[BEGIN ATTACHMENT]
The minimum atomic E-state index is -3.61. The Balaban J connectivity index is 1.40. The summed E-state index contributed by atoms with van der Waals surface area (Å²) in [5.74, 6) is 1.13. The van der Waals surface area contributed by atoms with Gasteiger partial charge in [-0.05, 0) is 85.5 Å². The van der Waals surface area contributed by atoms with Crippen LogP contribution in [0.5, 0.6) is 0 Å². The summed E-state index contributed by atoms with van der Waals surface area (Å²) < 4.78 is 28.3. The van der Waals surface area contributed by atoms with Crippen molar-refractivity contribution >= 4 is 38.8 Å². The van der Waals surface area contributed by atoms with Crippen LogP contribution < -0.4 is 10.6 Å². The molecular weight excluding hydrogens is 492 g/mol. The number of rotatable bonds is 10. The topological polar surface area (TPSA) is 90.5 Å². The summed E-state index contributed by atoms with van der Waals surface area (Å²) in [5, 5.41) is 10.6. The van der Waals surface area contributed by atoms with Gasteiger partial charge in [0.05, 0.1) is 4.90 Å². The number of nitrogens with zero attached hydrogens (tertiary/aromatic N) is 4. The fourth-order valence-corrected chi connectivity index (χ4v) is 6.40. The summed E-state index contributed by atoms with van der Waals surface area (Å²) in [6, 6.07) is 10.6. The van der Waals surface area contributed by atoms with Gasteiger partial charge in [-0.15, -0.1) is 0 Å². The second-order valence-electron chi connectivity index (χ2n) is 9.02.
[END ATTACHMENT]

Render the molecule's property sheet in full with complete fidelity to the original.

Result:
The minimum atomic E-state index is -3.61. The Balaban J connectivity index is 1.40. The summed E-state index contributed by atoms with van der Waals surface area (Å²) in [5.74, 6) is 1.13. The van der Waals surface area contributed by atoms with Gasteiger partial charge in [-0.05, 0) is 85.5 Å². The van der Waals surface area contributed by atoms with Crippen LogP contribution in [0.5, 0.6) is 0 Å². The summed E-state index contributed by atoms with van der Waals surface area (Å²) < 4.78 is 28.3. The van der Waals surface area contributed by atoms with Crippen molar-refractivity contribution >= 4 is 38.8 Å². The van der Waals surface area contributed by atoms with Crippen LogP contribution < -0.4 is 10.6 Å². The molecular weight excluding hydrogens is 492 g/mol. The number of rotatable bonds is 10. The topological polar surface area (TPSA) is 90.5 Å². The summed E-state index contributed by atoms with van der Waals surface area (Å²) in [5, 5.41) is 10.6. The van der Waals surface area contributed by atoms with Gasteiger partial charge in [0.05, 0.1) is 4.90 Å². The number of nitrogens with zero attached hydrogens (tertiary/aromatic N) is 4. The fourth-order valence-corrected chi connectivity index (χ4v) is 6.40. The summed E-state index contributed by atoms with van der Waals surface area (Å²) in [6, 6.07) is 10.6. The van der Waals surface area contributed by atoms with Gasteiger partial charge in [-0.15, -0.1) is 0 Å². The second-order valence-electron chi connectivity index (χ2n) is 9.02.